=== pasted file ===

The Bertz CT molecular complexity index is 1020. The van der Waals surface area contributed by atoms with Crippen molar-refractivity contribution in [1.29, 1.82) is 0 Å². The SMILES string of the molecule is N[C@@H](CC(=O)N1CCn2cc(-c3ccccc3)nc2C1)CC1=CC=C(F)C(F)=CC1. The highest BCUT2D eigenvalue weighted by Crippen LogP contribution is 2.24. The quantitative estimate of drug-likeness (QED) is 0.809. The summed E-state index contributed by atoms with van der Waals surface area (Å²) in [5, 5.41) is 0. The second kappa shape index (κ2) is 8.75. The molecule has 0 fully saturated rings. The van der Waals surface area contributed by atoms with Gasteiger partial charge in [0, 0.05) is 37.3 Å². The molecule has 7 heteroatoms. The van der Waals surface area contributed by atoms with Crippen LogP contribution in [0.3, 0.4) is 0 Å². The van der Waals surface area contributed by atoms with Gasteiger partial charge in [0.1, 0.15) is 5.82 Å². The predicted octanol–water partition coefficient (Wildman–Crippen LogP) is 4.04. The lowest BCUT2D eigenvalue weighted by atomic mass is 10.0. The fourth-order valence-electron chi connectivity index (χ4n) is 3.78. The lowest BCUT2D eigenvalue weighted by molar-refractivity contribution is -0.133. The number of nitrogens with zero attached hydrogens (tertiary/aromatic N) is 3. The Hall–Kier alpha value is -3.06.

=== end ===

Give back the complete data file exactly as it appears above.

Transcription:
The Bertz CT molecular complexity index is 1020. The van der Waals surface area contributed by atoms with Crippen molar-refractivity contribution in [1.29, 1.82) is 0 Å². The SMILES string of the molecule is N[C@@H](CC(=O)N1CCn2cc(-c3ccccc3)nc2C1)CC1=CC=C(F)C(F)=CC1. The highest BCUT2D eigenvalue weighted by Crippen LogP contribution is 2.24. The quantitative estimate of drug-likeness (QED) is 0.809. The summed E-state index contributed by atoms with van der Waals surface area (Å²) in [5, 5.41) is 0. The second kappa shape index (κ2) is 8.75. The molecule has 0 fully saturated rings. The van der Waals surface area contributed by atoms with Gasteiger partial charge in [0, 0.05) is 37.3 Å². The molecule has 7 heteroatoms. The van der Waals surface area contributed by atoms with Crippen LogP contribution in [0.3, 0.4) is 0 Å². The van der Waals surface area contributed by atoms with Gasteiger partial charge in [0.1, 0.15) is 5.82 Å². The predicted octanol–water partition coefficient (Wildman–Crippen LogP) is 4.04. The lowest BCUT2D eigenvalue weighted by atomic mass is 10.0. The fourth-order valence-electron chi connectivity index (χ4n) is 3.78. The lowest BCUT2D eigenvalue weighted by molar-refractivity contribution is -0.133. The number of nitrogens with zero attached hydrogens (tertiary/aromatic N) is 3. The Hall–Kier alpha value is -3.06.